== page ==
So why do we still tend toward “blindfolded” approaches in software?

Waterfall vs. a Feedback loop

Call it Agile, call it scrum, call it feedback–it doesn’t matter.  What makes a team think they’re going to deliver better because they took the time to figure out all the steps, when you don’t know exactly how one step will affect the next?  It’s foolish when you consider it, but still, so many teams do it.  Even the supposed “agile” teams end up blindfolding releases and then trying to ‘feedback’ the sprints.  That’s not to say there should be no planning, but getting customer and developer feedback is crucial to accurate and fast solutions to problems.

What should we be doing instead?  In Rubik’s Cube solutions, you typically identify the next ‘step’ and iterate over it, examining the result and deciding the following step at that point.  You might be able to ‘blindfold’ for each step, but you’d still need to look at the end to figure out where to go next.  I think a similar paradigm works in software building.  Identify the key feature, and let the developer work on it, deploy it, and get feedback.  Iterate on it again if it’s not quite right.  If it is, then move along to the next step or feature.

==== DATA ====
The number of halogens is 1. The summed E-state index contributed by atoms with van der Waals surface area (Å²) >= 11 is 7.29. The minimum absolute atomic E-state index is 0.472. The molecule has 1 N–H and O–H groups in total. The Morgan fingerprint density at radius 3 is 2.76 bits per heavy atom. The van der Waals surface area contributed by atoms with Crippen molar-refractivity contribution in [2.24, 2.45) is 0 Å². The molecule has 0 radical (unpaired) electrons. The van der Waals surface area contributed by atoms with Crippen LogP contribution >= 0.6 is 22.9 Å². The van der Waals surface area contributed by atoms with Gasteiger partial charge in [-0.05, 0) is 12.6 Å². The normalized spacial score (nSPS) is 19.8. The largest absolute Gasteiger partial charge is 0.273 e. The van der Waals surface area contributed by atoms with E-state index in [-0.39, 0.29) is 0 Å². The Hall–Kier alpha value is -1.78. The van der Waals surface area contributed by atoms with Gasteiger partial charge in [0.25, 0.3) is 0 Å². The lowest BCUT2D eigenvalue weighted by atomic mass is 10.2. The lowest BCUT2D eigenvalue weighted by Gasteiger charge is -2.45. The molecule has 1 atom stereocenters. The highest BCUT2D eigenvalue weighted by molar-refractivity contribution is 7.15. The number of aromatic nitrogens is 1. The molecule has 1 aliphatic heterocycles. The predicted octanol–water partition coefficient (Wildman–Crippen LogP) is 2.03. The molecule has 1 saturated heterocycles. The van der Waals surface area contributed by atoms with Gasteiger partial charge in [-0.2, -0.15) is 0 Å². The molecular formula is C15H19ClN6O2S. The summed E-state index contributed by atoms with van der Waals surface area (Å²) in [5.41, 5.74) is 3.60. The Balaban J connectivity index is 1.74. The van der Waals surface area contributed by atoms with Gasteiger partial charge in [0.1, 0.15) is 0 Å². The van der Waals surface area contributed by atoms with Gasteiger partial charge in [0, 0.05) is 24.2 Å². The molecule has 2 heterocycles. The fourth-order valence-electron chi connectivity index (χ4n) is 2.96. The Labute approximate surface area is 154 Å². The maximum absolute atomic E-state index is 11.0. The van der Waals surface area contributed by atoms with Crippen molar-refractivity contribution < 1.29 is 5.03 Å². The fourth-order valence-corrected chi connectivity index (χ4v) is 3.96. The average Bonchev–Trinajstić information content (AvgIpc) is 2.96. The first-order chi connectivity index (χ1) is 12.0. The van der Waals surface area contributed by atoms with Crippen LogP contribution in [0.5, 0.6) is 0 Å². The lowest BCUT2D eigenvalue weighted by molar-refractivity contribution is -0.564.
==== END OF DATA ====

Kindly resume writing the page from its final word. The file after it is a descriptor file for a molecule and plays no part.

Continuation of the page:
Analogy Breakdown